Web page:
Purpose: The purpose of this paper is to understand the impact service innovation has on customers’ choices within the hotel and leisure industry. The paper also discusses the influence of the creation of new services on both service development and operational strategy.
Design/methodology/approach: The analysis is based on a national survey of approximately 1,000 travelers in the United States, using a web-based data acquisition approach. The travelers are segmented by reason of travel (business or leisure), and discrete choice analysis is applied to model customer preferences for various hotel service innovations.
Findings: Overall, the study finds that service innovation does matter when guests are selecting a hotel, with type of lodging having the largest impact on a customer’s hotel choice. In addition, service innovation is found to have a larger influence on choices when guests are staying at economy hotels rather than mid-range to up-scale hotels. Also, leisure travelers were found to be more influenced by innovative amenities such as childcare programs and in-room kitchenettes than business travelers.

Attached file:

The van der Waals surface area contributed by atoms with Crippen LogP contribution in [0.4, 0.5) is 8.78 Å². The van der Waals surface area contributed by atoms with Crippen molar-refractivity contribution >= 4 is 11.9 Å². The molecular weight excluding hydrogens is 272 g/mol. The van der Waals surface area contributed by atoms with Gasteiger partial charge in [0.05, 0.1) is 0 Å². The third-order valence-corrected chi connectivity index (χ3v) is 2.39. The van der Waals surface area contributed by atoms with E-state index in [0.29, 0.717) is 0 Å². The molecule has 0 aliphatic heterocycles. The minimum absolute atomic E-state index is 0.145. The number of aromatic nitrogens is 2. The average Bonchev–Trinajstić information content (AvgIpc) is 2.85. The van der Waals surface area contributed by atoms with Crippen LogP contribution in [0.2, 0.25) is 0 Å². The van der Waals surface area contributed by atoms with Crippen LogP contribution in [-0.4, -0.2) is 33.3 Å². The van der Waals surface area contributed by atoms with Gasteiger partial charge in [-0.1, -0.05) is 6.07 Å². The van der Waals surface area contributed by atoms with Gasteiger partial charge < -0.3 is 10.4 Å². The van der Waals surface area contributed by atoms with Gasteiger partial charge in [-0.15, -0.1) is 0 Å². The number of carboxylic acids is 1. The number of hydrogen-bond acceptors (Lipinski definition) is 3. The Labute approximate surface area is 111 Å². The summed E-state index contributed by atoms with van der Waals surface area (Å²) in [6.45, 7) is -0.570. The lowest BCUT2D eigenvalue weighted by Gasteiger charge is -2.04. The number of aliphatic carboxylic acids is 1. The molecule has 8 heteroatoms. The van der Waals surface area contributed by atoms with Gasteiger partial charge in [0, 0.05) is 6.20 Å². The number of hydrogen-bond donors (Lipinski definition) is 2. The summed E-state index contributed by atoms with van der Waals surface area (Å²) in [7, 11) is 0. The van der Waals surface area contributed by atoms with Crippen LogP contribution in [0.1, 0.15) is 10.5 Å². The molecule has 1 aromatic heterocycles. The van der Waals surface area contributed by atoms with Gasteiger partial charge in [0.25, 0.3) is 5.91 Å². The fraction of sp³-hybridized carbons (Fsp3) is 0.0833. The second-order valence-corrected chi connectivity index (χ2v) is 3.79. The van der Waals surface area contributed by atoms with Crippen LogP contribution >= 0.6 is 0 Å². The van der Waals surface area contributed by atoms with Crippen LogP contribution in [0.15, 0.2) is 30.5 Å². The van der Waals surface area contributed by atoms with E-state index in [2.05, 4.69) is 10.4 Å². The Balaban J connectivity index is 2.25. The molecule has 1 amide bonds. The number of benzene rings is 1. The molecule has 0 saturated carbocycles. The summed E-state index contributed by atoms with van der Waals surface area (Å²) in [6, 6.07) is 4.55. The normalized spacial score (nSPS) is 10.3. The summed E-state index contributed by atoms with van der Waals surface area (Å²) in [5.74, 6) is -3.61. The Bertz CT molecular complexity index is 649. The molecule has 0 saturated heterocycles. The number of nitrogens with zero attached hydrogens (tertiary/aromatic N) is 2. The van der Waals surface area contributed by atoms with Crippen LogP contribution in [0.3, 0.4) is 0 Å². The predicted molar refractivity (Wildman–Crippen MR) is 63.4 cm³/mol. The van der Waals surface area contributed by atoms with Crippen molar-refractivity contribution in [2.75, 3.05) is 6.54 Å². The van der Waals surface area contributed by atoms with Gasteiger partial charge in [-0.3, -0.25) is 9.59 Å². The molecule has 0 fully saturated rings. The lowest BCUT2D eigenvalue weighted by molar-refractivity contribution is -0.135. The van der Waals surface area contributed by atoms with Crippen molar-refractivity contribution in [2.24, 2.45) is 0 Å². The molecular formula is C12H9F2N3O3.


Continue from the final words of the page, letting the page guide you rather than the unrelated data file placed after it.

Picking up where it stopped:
Practical implications: The understanding of customers’ choices allows managers to better design their service offerings and formulate corresponding operational strategies around customer needs.
Originality/value: This paper examines the addition of innovation to the hotel service concept and is an excellent tool for managers deciding on which innovations to implement.
Victorino, L., Verma, R., Plaschka, G., & Dev, C. (2005). Service innovation and customer choices in the hospitality industry [Electronic version]. Retrieved [insert date], from Cornell University, School of Hotel Administration site: http://scholarship.sha.cornell.edu/articles/528